It felt like a thunderstorm: Clouds, and wind, and lightning. But no sound (except for the steadily-increasing roar of the wind). And no rain.

By this time we were just ready to cross from Governors Island to the Battery, and then up the Hudson and home. (Sorry, no photos. It was dark. And we had to concentrate!)

The wind-driven waves were complicating things. Under normal circumstances, the crossing can be a bit choppy. In the dark, with the wind-driven waves, and wakes from the summer ferry traffic… it was downright surreal.

Within a few yards of leaving Governors Island, we plunged into a tide rip. I’m not sure how fast we were going (too dark to read the GPS), but we splashed up and down, this way and that, as the waves collided and tossed us around. It was the first of several—we counted three or four before we stopped counting.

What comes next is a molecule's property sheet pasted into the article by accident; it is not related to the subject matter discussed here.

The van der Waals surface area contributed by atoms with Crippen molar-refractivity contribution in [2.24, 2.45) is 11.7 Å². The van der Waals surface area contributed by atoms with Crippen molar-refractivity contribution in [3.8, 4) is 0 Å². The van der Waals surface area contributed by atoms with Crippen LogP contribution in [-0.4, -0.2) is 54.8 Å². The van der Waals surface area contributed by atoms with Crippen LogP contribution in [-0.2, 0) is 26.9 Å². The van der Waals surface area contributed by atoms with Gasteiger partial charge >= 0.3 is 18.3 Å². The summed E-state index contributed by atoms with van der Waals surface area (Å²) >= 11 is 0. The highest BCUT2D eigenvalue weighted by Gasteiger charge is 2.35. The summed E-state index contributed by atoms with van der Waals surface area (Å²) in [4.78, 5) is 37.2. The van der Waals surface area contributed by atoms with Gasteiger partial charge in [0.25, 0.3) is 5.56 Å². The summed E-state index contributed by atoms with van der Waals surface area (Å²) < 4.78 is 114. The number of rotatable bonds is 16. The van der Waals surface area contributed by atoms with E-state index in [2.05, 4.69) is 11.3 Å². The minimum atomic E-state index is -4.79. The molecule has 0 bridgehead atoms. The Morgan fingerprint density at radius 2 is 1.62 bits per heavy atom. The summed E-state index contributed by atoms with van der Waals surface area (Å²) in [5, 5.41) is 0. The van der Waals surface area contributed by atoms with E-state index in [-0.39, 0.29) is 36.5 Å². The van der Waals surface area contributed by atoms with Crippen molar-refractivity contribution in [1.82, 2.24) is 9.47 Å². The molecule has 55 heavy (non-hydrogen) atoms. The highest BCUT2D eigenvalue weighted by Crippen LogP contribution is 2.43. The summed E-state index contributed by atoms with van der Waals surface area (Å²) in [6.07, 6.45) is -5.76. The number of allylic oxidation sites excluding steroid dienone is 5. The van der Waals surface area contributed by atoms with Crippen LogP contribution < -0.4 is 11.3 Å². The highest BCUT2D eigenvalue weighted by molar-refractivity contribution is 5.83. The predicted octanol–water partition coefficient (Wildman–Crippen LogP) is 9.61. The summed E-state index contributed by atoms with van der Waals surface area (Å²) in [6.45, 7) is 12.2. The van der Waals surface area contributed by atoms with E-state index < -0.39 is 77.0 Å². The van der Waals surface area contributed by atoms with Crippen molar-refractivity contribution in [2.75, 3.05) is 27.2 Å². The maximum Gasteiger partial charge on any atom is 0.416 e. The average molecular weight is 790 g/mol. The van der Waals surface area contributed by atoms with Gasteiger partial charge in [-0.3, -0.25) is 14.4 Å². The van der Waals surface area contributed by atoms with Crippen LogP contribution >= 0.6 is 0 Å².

Fortunately the Staten Island Ferry had just left, so we didn’t have to worry about staying out of its way. And most of the large commercial vessels were already anchored.

But there was still plenty of traffic, despite the storm. In the gathering gloom we made out another boat, one of the summer cruise boats, and made sure to give it a wide berth.

But what was that following behind it? Another cruise boat—and the captain didn’t appear to see us at all! (The radio, by this time, had gone eerily silent—to the point where I wondered whether it had stopped working—and in any event, I was too busy paddling to grab it and announce ourselves.)

We stopped, and the boat passed a few yards in front of us, and we were roundly cheered by the partygoers. Normally I respond with a wave and a smile, but this time I was too busy maintaining balance (and forward momentum).

We made it across without further incident—other than the western sky pulsing with soundless light every few seconds, and a couple more intense tide rips that tossed us around.